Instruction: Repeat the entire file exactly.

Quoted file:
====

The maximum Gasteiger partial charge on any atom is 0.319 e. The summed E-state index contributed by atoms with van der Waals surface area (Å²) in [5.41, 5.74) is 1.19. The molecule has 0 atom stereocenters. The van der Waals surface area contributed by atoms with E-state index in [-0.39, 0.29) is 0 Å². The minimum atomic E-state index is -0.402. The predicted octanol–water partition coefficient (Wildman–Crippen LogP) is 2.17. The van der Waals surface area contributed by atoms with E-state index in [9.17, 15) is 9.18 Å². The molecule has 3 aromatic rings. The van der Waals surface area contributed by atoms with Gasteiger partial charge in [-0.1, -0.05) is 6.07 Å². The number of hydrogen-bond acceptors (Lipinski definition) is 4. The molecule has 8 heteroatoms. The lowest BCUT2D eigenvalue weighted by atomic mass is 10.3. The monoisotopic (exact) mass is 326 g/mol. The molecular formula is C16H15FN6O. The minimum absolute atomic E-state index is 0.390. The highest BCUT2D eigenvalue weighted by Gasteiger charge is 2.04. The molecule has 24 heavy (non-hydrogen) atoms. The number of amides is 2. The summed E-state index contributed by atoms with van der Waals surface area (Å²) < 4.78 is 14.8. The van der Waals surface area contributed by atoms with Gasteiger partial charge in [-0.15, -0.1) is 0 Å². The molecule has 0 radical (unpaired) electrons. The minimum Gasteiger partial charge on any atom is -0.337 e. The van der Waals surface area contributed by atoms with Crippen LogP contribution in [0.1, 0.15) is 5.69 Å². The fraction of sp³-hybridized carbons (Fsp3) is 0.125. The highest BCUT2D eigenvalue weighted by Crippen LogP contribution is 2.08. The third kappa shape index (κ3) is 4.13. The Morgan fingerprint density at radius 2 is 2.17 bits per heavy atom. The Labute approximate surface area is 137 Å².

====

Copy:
The maximum Gasteiger partial charge on any atom is 0.319 e. The summed E-state index contributed by atoms with van der Waals surface area (Å²) in [5.41, 5.74) is 1.19. The molecule has 0 atom stereocenters. The van der Waals surface area contributed by atoms with E-state index in [-0.39, 0.29) is 0 Å². The minimum atomic E-state index is -0.402. The predicted octanol–water partition coefficient (Wildman–Crippen LogP) is 2.17. The van der Waals surface area contributed by atoms with E-state index in [9.17, 15) is 9.18 Å². The molecule has 3 aromatic rings. The van der Waals surface area contributed by atoms with Gasteiger partial charge in [-0.1, -0.05) is 6.07 Å². The number of hydrogen-bond acceptors (Lipinski definition) is 4. The molecule has 8 heteroatoms. The lowest BCUT2D eigenvalue weighted by atomic mass is 10.3. The monoisotopic (exact) mass is 326 g/mol. The molecular formula is C16H15FN6O. The minimum absolute atomic E-state index is 0.390. The highest BCUT2D eigenvalue weighted by Gasteiger charge is 2.04. The molecule has 24 heavy (non-hydrogen) atoms. The number of amides is 2. The summed E-state index contributed by atoms with van der Waals surface area (Å²) < 4.78 is 14.8. The van der Waals surface area contributed by atoms with Gasteiger partial charge in [-0.15, -0.1) is 0 Å². The molecule has 0 radical (unpaired) electrons. The minimum Gasteiger partial charge on any atom is -0.337 e. The van der Waals surface area contributed by atoms with Crippen LogP contribution in [0.1, 0.15) is 5.69 Å². The fraction of sp³-hybridized carbons (Fsp3) is 0.125. The highest BCUT2D eigenvalue weighted by Crippen LogP contribution is 2.08. The third kappa shape index (κ3) is 4.13. The Morgan fingerprint density at radius 2 is 2.17 bits per heavy atom. The Labute approximate surface area is 137 Å².